I wish I had some fly-fishing insights for this post. But, I don’t think I do.
I fished the Farmington this morning and actually looked forward to the cold and the rain, thinking they would ward off the crowds. Thomas & Thomas also repaired my broken Contact and amazingly had it back to me in 12 days. So, I was looking forward to fishing with it.
I had some stretches to myself in the permanent TMA and found some new water that was productive. The flows were much lower than they’ve been in a while.
It ended up being a double-digit morning. I saw some rainbows, 2018 Survivor Strain yearlings (green elastomer behind left eye) and two year-old fish (green behind right), a brookie, a 2017 Survivor Strain brown (orange behind right), and a few clean-looking ones.
The trout were open to soft hackles, sizes 20 or smaller. Takes were usually when the fly was on a rise, but not on a swing. Many midges were popping.
The fish I landed were in shallow water or waist-deep and slow-ish bubbly water, and small #16 anchors were needed at some spots: some weight, but not too much of a splash to spook the fish.
Interestingly, fishing with an indicator at the slow-ish bubbly water didn’t work at all for me. Don’t know why. The river giveth and taketh away. But, tightlining that water did work.
When people think of Euronymphing, they often think of Czech nymphing: short lining with very heavy nymphs at the head of a fast run or at pocket water.
But, the Euro set-up lets you do so much more than that. And, the winning technique this time was very different from the Czech style: light nymphs, long lining, soft water with slow current.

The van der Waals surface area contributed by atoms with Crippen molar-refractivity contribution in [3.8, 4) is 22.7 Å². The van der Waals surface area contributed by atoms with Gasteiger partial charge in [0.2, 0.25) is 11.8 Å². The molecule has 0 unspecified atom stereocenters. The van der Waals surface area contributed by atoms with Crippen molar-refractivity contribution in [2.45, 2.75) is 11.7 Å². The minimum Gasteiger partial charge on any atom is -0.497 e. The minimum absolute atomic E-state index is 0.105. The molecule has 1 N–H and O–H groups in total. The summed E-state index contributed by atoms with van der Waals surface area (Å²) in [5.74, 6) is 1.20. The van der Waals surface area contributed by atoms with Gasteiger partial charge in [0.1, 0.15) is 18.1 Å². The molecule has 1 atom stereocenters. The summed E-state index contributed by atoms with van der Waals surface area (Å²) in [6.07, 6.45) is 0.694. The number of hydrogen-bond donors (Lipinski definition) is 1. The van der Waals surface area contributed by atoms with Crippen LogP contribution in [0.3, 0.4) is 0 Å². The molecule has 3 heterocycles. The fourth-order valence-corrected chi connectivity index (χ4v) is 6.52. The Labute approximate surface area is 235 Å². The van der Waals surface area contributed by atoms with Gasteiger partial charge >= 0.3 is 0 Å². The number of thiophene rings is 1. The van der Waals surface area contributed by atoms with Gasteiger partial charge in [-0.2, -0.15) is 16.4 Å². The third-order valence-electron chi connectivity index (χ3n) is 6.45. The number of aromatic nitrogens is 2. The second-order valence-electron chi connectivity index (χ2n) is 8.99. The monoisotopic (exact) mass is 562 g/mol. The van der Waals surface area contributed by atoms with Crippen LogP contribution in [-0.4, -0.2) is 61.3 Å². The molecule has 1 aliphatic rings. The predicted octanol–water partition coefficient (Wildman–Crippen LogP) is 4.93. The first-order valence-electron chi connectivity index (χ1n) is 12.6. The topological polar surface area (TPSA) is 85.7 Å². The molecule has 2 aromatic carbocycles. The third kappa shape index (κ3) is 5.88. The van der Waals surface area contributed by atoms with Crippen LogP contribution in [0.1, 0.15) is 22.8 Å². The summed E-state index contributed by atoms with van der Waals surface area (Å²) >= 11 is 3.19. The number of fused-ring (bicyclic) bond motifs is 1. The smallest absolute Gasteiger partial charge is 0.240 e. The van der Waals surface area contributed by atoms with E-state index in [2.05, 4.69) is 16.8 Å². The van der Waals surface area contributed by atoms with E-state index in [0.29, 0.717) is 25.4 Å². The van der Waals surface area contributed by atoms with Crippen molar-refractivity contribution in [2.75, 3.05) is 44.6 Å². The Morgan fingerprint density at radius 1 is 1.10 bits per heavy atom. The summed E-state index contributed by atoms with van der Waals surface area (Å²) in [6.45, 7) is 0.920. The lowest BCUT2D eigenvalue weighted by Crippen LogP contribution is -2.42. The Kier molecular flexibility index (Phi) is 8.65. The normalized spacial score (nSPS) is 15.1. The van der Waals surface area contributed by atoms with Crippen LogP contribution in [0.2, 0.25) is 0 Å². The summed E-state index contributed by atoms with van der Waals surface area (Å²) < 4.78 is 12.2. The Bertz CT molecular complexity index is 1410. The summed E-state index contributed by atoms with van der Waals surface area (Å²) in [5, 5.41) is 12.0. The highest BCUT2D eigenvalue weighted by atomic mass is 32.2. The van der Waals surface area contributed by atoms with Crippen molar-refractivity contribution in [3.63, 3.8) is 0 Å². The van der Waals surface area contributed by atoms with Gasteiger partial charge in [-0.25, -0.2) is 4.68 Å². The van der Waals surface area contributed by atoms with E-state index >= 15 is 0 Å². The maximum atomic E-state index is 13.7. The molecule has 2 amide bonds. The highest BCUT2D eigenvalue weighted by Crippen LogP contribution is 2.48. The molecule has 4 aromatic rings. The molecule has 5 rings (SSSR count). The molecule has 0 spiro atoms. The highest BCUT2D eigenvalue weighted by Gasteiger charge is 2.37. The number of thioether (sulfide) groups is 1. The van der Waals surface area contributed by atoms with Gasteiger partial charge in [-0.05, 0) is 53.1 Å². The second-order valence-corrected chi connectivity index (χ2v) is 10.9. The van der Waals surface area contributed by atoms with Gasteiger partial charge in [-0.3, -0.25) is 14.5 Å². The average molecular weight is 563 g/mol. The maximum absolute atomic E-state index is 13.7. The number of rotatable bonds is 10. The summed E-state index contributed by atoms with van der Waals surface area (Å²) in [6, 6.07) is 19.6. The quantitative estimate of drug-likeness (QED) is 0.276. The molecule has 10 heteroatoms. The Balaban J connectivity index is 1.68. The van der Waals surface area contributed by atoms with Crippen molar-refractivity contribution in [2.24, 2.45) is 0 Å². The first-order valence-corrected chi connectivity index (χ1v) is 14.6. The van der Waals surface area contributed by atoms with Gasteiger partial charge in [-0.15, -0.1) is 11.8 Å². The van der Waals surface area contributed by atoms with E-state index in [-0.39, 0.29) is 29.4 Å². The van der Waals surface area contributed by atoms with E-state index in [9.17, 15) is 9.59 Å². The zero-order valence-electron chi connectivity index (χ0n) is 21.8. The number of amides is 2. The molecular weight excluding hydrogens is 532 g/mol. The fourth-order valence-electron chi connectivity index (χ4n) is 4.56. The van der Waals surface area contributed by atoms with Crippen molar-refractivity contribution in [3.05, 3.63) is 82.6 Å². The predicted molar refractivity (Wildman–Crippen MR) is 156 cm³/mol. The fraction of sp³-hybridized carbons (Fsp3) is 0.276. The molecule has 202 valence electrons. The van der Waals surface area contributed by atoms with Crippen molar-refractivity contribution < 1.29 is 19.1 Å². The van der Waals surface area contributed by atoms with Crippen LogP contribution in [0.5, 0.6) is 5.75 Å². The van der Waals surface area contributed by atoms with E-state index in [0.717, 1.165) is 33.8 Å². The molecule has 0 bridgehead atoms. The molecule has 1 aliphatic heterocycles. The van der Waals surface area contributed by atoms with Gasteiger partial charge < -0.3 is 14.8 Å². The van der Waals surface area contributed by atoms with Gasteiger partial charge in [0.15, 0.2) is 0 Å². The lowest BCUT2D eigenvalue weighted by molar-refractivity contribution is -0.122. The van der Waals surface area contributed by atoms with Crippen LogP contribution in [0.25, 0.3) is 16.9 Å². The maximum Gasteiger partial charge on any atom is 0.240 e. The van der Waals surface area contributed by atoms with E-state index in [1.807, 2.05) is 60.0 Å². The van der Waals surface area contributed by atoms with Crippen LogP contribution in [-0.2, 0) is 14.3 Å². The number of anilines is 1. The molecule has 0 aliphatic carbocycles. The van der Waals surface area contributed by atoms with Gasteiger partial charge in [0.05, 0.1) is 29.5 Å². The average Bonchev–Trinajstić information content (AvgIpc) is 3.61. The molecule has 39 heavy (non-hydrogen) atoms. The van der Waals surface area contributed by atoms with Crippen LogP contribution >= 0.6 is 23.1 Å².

I also targeted some “B” water, areas that looked way too shallow. I found fish there, too, at small indentations along the bottom and the occasional dark pieces of water. I’ve heard that fish are everywhere at the Farmington. They really are.
Best fish of the day was this clean-looking brown.
It must have been the river’s reward to me. A known angler front-ended me. I was tightlining a run and working my way upstream. I was saving the head of the run, the fishiest-looking spot, for a few minutes later. The new angler showed up, plopped in above me and started fishing.
I decided not to say anything. So, I crossed the river and fished opposite of him. Within a few casts, I found that brown trout.
Once on, the fish surged powerfully to the other bank. I could feel some very strong pulses. I thought I was foul hooked. I reeled in fast, but the fish surged to the other side two more times.
I was pretty shocked to see that the fish was cleanly hooked. It taped at 16″ but felt a lot stronger. I smiled as I admired the fish. Was it karma? The other angler landed a few small fish, and that was it.
A warm Reuben from Better Half Bistro, wolfed down while driving, was a great coda. To maximize my fishing time, I called in the order while standing in the river. They kindly had it in a warming oven when I was late (more fish in the net). Thank you, Liz!
Best view of the day? The one at dawn, as I made a quick pit stop and saw a temporal view.
Hope everyone is well!